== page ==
A Marvellous Cure For Stress
Seeing others having a worse time than yourself is strangely calming.
Sometimes the public is right. In Alwyn Turner’s ‘All In It Together’, his study of England in the 21st century, a pattern becomes discernible. Turner has been obsessively chronicling decades of political and social rule and misrule for years, and has now reached events in the very recent past. What he finds is that Public Opinion, such a real thing that it becomes a living character in Offenbach’s ‘Orpheus in the Underworld’, usually has the final say. A median is uncovered that reveals how far we will go, how far we can be pushed. At least, until the present apathy of the post-pandemic nation has settled over us like a damp flannel.
London was awarded the Olympic Games the day before it was horrifically bombed by suicidal fundamentalists, and none of the expected reprisal attacks on Muslims occurred. Could one mood have affected the other? Turner shows how the nation’s psyche returns to a baseline again and again, although that line moves to incorporate changing public attitudes. How could it have been unacceptable for me to get married one month and perfectly fine the next? Public Opinion.
I hear a lot more of it these days, sitting in hospitals (my NHS cancer centre melted down today, where a brief appointment turned into a four-hour stress-mess) and as a writer I would be foolish not to heed it. Under discussion by those waiting like me were appointment delays, transport problems, unruly children, popular TV dramas and books.
I try to note trends and fashions, longstanding loyalties and dislikes, which all authors should do to stay relevant. When I returned home feeling tense and sore my first instinct was to play something soothing and fall asleep in a hot bath. Instead I bought doughnuts and chocolate and began to binge-watch every single Marvel movie and one-shot in the correct order.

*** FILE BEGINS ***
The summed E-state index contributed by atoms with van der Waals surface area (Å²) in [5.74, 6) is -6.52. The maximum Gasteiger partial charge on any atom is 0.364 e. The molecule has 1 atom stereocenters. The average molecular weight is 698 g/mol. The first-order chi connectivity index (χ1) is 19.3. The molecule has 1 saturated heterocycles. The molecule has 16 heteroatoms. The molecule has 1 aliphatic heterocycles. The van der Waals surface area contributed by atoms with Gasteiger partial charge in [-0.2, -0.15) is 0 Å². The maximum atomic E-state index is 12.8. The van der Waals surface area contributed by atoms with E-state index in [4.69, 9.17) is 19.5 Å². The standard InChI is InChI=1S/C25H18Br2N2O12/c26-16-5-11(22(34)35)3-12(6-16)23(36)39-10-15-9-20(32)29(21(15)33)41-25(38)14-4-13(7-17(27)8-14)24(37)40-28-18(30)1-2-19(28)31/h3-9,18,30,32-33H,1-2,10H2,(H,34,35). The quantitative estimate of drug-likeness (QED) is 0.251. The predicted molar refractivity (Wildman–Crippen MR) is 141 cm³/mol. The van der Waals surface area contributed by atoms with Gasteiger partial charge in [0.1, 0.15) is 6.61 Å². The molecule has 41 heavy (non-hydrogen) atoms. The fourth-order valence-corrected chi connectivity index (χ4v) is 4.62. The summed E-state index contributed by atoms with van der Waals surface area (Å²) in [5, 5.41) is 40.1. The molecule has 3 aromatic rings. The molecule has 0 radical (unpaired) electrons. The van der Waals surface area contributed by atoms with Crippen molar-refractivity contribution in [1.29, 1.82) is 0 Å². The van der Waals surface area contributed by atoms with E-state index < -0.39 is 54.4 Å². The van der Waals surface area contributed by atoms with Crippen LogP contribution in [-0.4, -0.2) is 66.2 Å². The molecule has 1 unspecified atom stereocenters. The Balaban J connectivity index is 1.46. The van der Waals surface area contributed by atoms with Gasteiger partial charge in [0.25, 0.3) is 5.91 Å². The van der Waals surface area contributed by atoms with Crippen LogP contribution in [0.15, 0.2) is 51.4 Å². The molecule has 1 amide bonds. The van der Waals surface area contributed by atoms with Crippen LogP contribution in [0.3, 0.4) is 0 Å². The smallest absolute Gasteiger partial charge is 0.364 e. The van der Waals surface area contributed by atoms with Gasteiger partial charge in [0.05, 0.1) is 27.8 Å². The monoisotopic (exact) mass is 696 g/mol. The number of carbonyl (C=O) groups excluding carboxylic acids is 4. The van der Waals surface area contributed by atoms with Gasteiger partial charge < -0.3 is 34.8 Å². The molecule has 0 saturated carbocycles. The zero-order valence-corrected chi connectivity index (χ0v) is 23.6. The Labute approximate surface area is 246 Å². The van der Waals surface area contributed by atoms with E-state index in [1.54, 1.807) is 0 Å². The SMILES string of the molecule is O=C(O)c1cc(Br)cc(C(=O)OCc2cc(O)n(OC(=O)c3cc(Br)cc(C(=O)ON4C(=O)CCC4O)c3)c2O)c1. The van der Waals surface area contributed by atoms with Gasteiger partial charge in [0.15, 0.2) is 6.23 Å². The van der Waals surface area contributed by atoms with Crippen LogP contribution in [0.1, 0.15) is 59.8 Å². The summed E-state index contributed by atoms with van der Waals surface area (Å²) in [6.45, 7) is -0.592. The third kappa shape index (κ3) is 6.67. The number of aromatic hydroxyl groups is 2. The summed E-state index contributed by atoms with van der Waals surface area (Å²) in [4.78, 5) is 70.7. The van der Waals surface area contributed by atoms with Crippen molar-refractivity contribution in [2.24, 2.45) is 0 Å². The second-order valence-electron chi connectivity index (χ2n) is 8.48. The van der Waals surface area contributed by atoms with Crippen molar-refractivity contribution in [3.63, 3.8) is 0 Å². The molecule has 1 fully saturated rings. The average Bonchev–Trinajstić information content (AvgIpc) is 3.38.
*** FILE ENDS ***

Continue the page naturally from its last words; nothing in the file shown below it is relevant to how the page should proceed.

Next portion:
Well, it’s already working. Marvel Phases 1 – 4 are proving to be something of a wondrous pick-me-up. My history with the stories goes back to when I was nine. We still have Stan Lee on a video call somewhere, him ever the huckster, still hyping himself just before his death. So when I hear someone say that they would never watch such trash, part of me gets riled.
Seeing the films placed together you can’t help but be amazed by the care and complexity with which each part of the puzzle interlocks. And seeing others having a worse time than yourself is strangely calming.
My vein getting torn up this morning was nothing compared to Gwyneth Paltrow having to put her entire hand into Robert Downey Jr’s chest. I thought my blood work was bad? Iron Man is at 56% toxicity! Does Asgard exist in Spidey’s world? Is the metaverse around in Captain America’s? And a thousand engineering questions are thrown up along the way. Tony Stark is just human, so what cushions him when his alloy suit is hit by a missile? What’s in that chest thing, some kind of miniature nuclear reactor? How the hell did he manage to make one in a torchlit cave in Afghanistan?
The truth is that if fiction makes you care enough, you fill in the answers yourself. That’s why it de-stresses, because all the best stories require a bit of extra work, and work is wonderfully distracting.
And Public Opinion, which loves the films, is the way to go – at least for the next few days.